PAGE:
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Einstein’s Cross with EAA?


PatG
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Just wondering if anyone has attempted to observe Einsteins Cross with EAA, or any other examples of gravitational lensing? 

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Hi,

Visually, parachute seen in my 20" (former), and in a 24" Dob Einstein Cross is doable. I suspect therefore that using EAA technique both should be able to be observed.

I always forget to try for these.

Mike

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Thanks for the feedback and CN links, clearly there has been some hot discussion about this subject over the years!  

One of these nights I will dust of the C11 and give it / them a go!

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  • 2 weeks later...

The Cloudy Nights February EAA challenge had the Twin Quasar in Ursa Major as one of the objects. It is a gravitationally lensed quasar.  The distance is an amazing 8.7 billion light-years!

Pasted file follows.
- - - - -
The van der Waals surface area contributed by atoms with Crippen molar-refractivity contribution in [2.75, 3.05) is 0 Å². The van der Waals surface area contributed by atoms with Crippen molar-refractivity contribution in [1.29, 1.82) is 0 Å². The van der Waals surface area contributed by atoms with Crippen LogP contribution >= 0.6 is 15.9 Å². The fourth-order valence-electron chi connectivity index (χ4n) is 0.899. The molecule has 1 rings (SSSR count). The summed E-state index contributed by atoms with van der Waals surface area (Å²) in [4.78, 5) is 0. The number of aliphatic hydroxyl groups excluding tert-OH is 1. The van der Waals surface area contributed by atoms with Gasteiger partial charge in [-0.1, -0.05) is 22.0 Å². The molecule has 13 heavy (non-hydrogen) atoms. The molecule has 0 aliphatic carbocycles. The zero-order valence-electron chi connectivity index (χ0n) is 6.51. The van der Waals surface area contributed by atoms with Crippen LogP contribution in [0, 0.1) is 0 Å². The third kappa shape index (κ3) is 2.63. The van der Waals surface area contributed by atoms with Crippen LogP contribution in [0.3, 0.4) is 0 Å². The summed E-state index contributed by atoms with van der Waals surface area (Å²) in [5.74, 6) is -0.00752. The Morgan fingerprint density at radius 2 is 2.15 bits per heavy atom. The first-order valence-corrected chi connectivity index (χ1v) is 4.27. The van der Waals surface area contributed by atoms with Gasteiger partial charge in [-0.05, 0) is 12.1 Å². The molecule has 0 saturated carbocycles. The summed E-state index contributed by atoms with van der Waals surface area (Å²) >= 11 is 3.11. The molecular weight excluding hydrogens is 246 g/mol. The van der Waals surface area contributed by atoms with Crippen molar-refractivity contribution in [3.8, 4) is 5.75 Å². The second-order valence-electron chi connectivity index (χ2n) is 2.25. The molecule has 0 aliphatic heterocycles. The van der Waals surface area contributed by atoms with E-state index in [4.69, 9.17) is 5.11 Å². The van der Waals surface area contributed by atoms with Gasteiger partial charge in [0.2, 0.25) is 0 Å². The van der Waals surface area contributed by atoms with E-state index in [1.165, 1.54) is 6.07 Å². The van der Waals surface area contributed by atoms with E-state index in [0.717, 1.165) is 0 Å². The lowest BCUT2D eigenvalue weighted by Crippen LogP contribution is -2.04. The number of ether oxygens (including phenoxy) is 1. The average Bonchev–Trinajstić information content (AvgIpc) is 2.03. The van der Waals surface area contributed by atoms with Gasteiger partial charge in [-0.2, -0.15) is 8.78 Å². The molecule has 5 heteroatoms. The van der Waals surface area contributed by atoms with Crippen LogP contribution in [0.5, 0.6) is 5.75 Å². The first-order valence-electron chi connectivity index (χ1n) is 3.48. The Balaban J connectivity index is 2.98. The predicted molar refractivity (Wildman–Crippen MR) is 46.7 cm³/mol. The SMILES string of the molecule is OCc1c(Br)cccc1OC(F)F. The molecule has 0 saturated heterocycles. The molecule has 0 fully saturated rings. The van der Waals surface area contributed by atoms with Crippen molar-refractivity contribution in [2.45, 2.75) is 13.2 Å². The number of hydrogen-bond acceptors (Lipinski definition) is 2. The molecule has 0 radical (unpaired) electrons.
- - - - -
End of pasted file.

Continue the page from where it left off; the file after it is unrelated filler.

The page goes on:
The Quasar is highlighted in yellow in the image I took below.

Twin Quasar - 11th February 2022 03:06 UTC

Cropped SharpCap with Deep Sky Annotations.
CPC-800, Altair Astro 294C, SharpCap, CPWI.
10 second x 60 frames, Gain 901, Darks, Flats, Background Subtraction (Blended Offset)

gallery_267820_19205_249194.png.2b0a436093f77fc9fd367666db28b297.png

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Great feedback Xio, I will give that one a try!

It never ceases to amaze how such distant objects can be seen with EAA. So the light from that quasar has been travelling for over 60% age of the universe or about twice the age of the Earth!

I'm sure this has been asked before but I wonder what the most distant object is that has been observed with EAA?

Pat

 

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